Daniel went home to pray “as was his custom.” That is all he did. He did not hang his head and cry or go into an anxious rage. He simply got down on his knees and prayed. And notice he did not just pray; he also gave thanks to God. Even though he knew all the other kingdom officials were out to kill him, he still prayed and gave thanks.

The posture of Daniel’s heart is quite noteworthy here and a lesson for us all.

No matter what the situation might be, no matter how bad we think our circumstances are, our first response should be to pray and give thanks to God. But we should not simply bow our heads and pray. We need to get down on our knees.

The physical positioning of our bodies as we go before our holy God indicates our humility and our need for Him. That is not to say that bowing heads or even talking to God in the car or anywhere else is somehow unacceptable. That is not so. God wants to hear from us wherever we are at any time. But if we take the time to get on our knees to pray solemnly, it seems God leans in a bit closer to listen.

Renowned author and pastor Dr. Charles Stanley once said, “If you fight your battles on your knees, you’ll win every time.” That is how Daniel lived his entire life in Babylon. He got on his knees to pray three times a day every day. His faithfulness to God was rewarded by the Holy Spirit so that Daniel had “an excellent spirit (v3).” And everyone knew it.

Daniel’s godly lifestyle while living among non-believers and pagans is a beautiful example for all followers of Christ. We might prickle a few people, but, in the end, they will always know where we stand. More importantly, they will respect our conviction. And we see this response to Daniel in King Darius.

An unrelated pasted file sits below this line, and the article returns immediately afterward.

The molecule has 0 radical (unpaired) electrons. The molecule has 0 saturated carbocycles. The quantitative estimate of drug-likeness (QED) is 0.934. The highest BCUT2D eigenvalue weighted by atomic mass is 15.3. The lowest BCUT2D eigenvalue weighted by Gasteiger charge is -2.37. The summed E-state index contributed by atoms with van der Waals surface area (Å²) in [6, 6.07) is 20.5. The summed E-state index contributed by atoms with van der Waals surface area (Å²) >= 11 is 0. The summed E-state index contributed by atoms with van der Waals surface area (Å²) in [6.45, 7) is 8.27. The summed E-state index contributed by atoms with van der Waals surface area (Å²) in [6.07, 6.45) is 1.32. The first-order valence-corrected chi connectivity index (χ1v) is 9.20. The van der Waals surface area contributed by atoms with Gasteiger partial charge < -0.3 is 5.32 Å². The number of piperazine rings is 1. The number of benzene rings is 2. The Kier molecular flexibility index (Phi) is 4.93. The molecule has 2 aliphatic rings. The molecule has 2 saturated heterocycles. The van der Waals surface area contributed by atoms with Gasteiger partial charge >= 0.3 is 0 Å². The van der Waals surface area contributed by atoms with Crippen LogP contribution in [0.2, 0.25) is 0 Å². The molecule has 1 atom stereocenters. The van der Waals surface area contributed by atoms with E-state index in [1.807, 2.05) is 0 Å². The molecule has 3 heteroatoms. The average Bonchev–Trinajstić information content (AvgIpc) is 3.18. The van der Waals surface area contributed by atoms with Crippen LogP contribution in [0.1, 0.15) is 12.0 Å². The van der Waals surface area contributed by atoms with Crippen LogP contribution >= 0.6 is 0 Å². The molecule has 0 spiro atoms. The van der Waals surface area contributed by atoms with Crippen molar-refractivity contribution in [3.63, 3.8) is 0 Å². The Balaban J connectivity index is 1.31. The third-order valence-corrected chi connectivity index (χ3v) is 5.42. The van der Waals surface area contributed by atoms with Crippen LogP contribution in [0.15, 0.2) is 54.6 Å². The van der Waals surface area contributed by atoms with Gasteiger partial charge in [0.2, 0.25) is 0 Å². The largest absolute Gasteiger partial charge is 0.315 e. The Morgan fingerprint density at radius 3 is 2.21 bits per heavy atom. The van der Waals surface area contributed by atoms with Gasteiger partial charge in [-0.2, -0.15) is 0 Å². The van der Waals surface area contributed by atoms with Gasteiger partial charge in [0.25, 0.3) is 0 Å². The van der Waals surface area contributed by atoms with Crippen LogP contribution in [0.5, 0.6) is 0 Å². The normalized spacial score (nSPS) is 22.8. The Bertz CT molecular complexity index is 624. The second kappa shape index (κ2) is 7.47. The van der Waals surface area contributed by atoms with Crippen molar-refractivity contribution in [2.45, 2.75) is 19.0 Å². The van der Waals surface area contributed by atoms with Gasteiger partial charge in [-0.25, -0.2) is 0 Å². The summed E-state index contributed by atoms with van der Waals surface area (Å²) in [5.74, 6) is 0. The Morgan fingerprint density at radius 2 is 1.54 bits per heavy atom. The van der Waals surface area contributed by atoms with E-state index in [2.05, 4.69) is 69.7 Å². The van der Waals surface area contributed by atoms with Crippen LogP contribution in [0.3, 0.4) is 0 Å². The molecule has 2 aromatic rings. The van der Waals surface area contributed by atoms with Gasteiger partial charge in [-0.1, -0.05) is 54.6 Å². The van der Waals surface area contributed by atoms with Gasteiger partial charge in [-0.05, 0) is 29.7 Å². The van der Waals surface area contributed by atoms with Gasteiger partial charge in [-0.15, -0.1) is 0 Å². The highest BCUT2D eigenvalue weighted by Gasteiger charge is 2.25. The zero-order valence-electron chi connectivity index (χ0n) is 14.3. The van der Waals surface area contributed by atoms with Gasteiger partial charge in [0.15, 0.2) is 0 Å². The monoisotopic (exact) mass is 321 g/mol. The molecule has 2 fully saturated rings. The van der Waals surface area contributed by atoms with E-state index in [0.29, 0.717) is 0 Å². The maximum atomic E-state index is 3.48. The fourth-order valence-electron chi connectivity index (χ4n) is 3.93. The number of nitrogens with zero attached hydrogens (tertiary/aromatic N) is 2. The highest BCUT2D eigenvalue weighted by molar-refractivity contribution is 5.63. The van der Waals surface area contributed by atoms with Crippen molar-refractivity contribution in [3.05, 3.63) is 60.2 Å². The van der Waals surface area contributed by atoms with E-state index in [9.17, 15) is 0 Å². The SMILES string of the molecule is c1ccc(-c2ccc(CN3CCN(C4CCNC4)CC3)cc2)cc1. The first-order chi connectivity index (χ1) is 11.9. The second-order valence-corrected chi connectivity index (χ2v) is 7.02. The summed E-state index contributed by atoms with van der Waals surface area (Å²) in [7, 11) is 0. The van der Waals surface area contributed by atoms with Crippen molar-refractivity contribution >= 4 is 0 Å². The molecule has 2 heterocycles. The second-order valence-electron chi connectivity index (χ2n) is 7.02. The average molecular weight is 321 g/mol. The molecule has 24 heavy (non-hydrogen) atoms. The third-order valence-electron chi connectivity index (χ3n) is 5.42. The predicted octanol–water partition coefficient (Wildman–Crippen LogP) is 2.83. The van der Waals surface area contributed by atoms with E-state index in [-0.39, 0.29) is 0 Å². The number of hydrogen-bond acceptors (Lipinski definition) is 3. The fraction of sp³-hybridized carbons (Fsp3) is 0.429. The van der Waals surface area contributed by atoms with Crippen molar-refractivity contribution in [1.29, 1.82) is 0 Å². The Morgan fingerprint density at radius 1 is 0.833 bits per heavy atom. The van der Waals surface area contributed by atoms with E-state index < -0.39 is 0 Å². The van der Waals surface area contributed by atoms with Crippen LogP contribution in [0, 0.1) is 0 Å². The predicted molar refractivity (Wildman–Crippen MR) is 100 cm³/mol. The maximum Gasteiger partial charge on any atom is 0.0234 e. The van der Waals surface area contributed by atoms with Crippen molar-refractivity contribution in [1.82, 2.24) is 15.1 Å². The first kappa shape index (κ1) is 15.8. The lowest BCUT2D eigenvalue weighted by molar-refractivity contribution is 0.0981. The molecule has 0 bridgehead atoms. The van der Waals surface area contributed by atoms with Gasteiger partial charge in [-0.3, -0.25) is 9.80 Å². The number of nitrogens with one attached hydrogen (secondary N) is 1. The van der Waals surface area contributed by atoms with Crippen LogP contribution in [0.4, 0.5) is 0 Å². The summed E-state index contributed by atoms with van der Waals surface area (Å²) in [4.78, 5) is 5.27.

Caught in the Act

How exactly did the governors and satraps catch Daniel worshiping God?

Verse ten says he kept the same routine every day “since early days,” which means he opened his windows—rain or shine—every time he prayed. Even after the king signed the decree into law, they noticed his windows open at the same time every day. So, by simple observation, it could be the officials always knew when Daniel was praying.

Verse 11 says the officials “found Daniel praying.” How exactly they found him praying is unknown. One might use a bit of creative license here, but it could be they opened his door without knocking or just assumed he was praying because the windows were open.